Photo Piece: Shangri-la

James Hilton’s “Shangri-la” is a mystical harmonious valley isolated from the world by the Tibetan Plateau, and home to people who live years beyond the normal lifespan, in peaceful harmony with the earth.IMG_1685

This is ZhongDian in Northwest Yunnan province, re-named Shangri-la, after the novel, in 2001. The name alone was enough to deserve a slot in my travel route, and it was as close to Tibet as I could get.

The place definitely has a sort of sacred feel to it – maybe due to its high altitude? Everything seems quieter… normal people do normal things, but with a kind of respectful hush. IMG_1661IMG_1686

The Prayer-wheel. An awesome structure that seems impossibly large, and only with the right amount of people does it start to turn. We were there at 6am and were definitely not alone. Early prayers are just part of the daily routine here. Turn it three times to get your prayer heard. IMG_1681

This temple is called the Chicken Temple. Way to go, tourism board! It’s actually really great despite the unglamorous name. Great views, and full of local people doing their daily thing: walking the circumference of the temple again and again. It’s a thing called, “circumambulation” apparently and the clock-wise direction is important.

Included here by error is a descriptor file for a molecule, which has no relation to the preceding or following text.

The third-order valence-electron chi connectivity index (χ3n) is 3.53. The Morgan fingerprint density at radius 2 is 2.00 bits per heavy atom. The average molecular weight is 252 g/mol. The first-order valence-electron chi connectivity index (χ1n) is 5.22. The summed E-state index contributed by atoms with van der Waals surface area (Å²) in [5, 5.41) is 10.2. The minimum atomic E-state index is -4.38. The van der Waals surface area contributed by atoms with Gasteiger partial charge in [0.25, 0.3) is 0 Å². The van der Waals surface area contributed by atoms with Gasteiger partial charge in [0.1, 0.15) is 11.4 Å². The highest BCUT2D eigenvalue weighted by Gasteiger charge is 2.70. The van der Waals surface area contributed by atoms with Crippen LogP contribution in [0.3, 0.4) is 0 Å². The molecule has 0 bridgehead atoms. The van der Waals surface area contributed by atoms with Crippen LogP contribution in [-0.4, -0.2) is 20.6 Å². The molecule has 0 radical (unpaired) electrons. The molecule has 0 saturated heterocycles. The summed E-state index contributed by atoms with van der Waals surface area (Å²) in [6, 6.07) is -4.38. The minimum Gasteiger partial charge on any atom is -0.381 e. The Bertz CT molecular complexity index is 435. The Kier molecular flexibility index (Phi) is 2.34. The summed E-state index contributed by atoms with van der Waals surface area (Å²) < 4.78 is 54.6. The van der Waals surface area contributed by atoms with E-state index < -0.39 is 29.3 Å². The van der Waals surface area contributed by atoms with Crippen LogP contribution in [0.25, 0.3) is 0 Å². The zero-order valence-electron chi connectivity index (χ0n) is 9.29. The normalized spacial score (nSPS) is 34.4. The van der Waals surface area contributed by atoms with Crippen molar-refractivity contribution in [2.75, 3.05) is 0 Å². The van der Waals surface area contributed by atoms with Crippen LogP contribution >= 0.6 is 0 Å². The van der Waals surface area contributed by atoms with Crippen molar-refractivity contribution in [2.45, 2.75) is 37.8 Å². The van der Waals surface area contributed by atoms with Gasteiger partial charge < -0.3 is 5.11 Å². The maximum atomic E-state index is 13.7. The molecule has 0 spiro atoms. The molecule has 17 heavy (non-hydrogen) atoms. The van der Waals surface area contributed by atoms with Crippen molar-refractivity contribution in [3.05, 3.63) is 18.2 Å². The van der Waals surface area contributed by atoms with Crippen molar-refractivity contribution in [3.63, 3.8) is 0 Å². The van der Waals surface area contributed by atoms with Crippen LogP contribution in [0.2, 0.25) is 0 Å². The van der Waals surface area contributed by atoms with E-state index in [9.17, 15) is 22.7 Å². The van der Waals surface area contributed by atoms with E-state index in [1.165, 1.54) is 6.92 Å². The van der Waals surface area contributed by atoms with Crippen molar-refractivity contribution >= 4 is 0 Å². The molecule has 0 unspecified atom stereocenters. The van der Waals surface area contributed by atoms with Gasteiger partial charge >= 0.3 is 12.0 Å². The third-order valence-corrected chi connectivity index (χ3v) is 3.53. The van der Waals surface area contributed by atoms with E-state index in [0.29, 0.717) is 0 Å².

IMG_2098IMG_1692IMG_1097As I was doing a sunrise tour, I was determined to get a sunrise in every place I went to. So I dragged my friend Katie up at 5:30 am and marched her up a hill. Turns out the sun doesn’t rise until 7:30am in this place, but hey, we made up for it with chicken-watching. When the sun did rise, it may have had a glorious golden colour… on the other side of our cloud blanket. We are never to know. But we consoled ourselves with the pretty colours of the prayer flags:IMG_2090

There was even a hut made of prayer flags – a veritable pool of colour to dive into!IMG_1675IMG_1673

A tragic fire in January 2014 burnt most of the old town down, so there is nothing much left. It has filled Shangri-la with juxtapositions of shiny against… not so shiny. It makes the place even more intriguing to explore in my opinion, not a deterrent as warned about online.IMG_1697IMG_2103

It is definitely worth going to, but you should be well-prepared. It’s cold – we were there in mid-July and caught off guard in our short sleeves and bare legs. We stayed in an awesome tavern – Tavern 47: all wooden and cosy, and best of all – a huge fireplace to huddle round in the living room. Oxygen bottles are sold in the convenience stores around, but we didn’t need them.

It is owned by a very friendly Korean guy who has lived in Shangri-la for many years and witnessed the fire. He said it came very close to the hostel but didn’t touch it. Apparently the fire was started by someone who had left a heater on under their bed. He caught us up with all the latest stories and gossip of the town while we sat by the fire and dried our muddy 4

All photos by me.



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